Printed on 4/8/14

Galloway Beef

Let us know whether you are interested in grass fed beef, premium Galloway robes or stock.

Very few producers have pasture grass year around, but on our place our cattle enjoy green grass, or maybe we should say sprouts, everyday of the year.

You can enjoy as grass-fed beef is low in saturated fat, yet high in omega-3 fatty acids, beta carotene, vitamin E, folic acid and antioxidants. Conjugated linoleic acid, thought to reduce the risk of breast cancer and diabetes, also is higher in pastured beef.

You can rest assured as historians noted the Galloway's "tender and juicy" beef in the year 1530. The Galloway breed "fattens from the inside out," depositing desirable marbling (taste fat) in their ribeyes long before they reach undesirable levels of cover, or waste fat - a rare, and highly sought-after characteristic.

You should discover for yourself why this has been the meat of choice for centuries, by reserving yours today!

Why Galloway

The Livestock Conservancy has the Galloway on their Watch list.

This is what Oklahoma State University says about the Galloway:

The most visible characteristic of the Galloway is their long hair coat. Serving a dual purpose, the coarse outer coat sheds wind and rain, while the soft, fur-like under coat provides insulation and waterproofing. The color of the coat ranges from the more popular Black, to Dun (silver through brown), Red, White (with dark pigment about the eyes, nose, ears and teats), and the Belted (black, dun or red, with a white band around the middle).

Mature bull weights range from 1,700 to 2,300 pounds with an average being 1,800 pounds. The mature cow generally weighs from 1,000 to 1,500 pounds with the average being around 1, 250 pounds. Calf birth weights average from 75-80 pounds.

"Galloway cattle are generally very docile," quotes William Youatt, (English researcher, scientist, veterinary surgeon, historian & standard writer on cattle in the early 1800s.) He goes on to say, "This is a most valuable point about them in every respect. It is rare to find even a bull furious or troublesome." Galloways are very courageous however, and if annoyed by dogs or wild animals, they will act in concert, by forming a crescent and jointly attacking. There are claims that one or two Galloways in a field of sheep prevent any danger from dogs.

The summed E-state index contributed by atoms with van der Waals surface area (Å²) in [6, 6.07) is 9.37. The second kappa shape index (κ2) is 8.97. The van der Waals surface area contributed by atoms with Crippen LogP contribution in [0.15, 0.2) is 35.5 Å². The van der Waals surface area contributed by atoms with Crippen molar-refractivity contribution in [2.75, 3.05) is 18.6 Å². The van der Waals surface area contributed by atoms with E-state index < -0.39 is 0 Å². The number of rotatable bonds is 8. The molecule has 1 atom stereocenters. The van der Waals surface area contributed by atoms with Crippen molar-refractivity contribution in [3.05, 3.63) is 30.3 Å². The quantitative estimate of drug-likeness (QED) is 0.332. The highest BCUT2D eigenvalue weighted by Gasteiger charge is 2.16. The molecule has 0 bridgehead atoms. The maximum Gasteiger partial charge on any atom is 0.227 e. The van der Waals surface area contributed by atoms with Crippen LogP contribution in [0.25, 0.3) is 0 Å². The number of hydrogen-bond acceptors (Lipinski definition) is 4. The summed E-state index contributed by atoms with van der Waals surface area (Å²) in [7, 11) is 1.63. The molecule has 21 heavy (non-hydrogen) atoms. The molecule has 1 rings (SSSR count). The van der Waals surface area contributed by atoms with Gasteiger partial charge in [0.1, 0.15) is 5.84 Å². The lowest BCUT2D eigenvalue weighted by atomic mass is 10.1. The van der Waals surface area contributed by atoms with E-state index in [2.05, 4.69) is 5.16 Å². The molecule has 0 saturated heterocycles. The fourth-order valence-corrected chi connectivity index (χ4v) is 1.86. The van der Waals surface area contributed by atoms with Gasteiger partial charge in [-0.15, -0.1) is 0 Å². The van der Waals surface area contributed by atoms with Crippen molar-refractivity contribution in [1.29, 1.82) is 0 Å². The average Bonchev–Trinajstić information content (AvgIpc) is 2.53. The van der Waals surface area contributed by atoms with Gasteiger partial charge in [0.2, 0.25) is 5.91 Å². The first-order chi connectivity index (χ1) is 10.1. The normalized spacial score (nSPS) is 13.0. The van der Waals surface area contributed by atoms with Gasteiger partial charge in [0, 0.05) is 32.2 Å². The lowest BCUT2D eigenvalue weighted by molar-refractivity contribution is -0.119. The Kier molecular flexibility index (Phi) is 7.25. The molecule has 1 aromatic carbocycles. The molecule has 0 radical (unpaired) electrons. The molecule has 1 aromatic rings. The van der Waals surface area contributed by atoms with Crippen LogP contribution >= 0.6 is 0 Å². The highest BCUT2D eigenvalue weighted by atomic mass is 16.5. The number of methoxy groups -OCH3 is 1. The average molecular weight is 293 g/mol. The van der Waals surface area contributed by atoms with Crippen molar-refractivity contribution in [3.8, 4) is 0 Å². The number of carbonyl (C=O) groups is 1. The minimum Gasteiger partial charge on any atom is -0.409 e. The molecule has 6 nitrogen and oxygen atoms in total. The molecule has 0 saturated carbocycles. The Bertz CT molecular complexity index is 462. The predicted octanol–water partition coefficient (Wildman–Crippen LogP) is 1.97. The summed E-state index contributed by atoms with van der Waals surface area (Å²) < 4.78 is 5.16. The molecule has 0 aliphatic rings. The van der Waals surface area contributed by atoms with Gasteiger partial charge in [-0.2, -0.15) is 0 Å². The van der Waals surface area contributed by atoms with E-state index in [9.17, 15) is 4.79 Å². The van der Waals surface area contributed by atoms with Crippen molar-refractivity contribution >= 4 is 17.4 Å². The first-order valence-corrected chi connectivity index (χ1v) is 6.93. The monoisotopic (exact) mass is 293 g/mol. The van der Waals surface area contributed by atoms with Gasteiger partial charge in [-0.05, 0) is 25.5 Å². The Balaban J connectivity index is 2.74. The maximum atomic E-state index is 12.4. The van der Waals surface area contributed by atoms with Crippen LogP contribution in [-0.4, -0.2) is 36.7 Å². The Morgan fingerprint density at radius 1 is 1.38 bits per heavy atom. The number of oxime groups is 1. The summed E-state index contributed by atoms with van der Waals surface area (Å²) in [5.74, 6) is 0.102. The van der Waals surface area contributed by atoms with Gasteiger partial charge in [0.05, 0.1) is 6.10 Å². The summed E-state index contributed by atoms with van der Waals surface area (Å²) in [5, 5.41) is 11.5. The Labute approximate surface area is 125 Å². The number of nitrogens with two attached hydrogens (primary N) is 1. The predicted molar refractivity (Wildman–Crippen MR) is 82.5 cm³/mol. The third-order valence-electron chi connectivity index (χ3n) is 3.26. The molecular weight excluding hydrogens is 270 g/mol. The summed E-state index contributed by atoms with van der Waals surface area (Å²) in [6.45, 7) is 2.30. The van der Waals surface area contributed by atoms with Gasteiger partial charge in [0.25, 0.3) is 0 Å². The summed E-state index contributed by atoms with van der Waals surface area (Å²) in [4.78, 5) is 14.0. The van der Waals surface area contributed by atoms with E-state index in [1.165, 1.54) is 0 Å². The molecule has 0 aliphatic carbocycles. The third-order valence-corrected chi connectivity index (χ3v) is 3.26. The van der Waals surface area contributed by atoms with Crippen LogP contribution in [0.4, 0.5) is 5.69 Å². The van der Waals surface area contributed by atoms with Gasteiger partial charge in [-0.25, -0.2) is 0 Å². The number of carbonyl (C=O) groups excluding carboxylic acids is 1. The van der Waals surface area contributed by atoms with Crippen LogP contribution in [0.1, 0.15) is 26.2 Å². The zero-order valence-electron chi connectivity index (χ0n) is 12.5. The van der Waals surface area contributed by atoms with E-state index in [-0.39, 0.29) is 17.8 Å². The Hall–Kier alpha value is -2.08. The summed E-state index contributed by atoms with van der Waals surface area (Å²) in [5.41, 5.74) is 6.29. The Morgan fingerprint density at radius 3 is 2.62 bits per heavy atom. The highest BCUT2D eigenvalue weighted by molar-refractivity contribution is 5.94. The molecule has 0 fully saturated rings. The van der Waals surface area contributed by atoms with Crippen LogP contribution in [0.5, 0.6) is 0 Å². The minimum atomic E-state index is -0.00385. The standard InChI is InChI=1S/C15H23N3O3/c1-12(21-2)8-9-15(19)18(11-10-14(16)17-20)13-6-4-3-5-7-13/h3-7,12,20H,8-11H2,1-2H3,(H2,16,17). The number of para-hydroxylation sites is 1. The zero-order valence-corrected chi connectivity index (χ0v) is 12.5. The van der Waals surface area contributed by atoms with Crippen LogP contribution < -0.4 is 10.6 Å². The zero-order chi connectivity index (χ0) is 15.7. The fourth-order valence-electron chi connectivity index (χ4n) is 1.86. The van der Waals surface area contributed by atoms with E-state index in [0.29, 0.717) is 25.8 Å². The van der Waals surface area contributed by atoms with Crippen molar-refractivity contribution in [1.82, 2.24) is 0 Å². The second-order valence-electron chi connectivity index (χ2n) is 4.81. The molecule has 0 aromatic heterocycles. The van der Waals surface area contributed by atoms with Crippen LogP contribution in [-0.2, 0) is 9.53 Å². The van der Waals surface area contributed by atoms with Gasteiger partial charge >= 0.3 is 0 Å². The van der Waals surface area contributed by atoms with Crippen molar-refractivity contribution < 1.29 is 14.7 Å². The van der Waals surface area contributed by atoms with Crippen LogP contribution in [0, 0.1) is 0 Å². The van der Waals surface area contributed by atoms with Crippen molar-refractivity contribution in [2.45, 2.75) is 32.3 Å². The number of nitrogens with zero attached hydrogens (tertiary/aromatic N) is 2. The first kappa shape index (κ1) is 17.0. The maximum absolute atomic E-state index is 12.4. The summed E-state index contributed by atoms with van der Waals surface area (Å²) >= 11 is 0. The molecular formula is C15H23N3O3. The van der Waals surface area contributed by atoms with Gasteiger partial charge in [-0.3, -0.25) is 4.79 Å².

What Does the Galloway Breed Offer Today's Beef Industry?
The Galloway, unrivaled as a grazing breed, utilizes coarse grasses and browse frequently shunned by other breeds. Furthermore, their ability to produce a high quality beef product directly from grass, has true economic value in that it is not necessary to feed grains to 'finish' them. The Galloway steer, whether grass or grain fattened, can produce the ideal 600-750 pound carcass.

The Galloway is a maternal breed. The cows are easy calvers, while the calves themselves are hardy, vigorous and have a 'will to live' that gets them up and nursing quickly. The Galloway is long-lived, with many cows producing regularly into their teens and beyond. This trait alone can determine much of the economics and efficiency of any cattle operation.

Due to the breed's naturally dense, insulating hair coat the Galloway does not layer on excessive outside fat, which would only end up on the butcher's floor at slaughter time. Results of a multi-breed research project conducted by a Canadian Government Experiment Station, reveal that the Galloway ranks second only to the Buffalo in hair density tests. The robust, hardy nature of the Galloway has never been disputed. Though considered a breed for northern climates, the Galloway has been found to acclimate amazingly well to warmer regions.

The claim that Galloway beef is juicy, tender, and flavorful is substantiated in recent USDA tests of Galloway crossbreds, when compared with eleven other breeds. Results of the Cycle IV Germ Plasm Evaluation (GPE) Program at the USDA Meat Animal Research Center (MARC), Clay Center, Nebraska, showed the Galloway crosses placing at the top of the chart for flavor, juiciness and tenderness.

Today's Galloway breeder recognizes current beef industry trends, seeing the Galloway's potential role in crossbreeding and composite breed programs.

Very concise description on Why Galloway? by the American Galloway Breeders Association.

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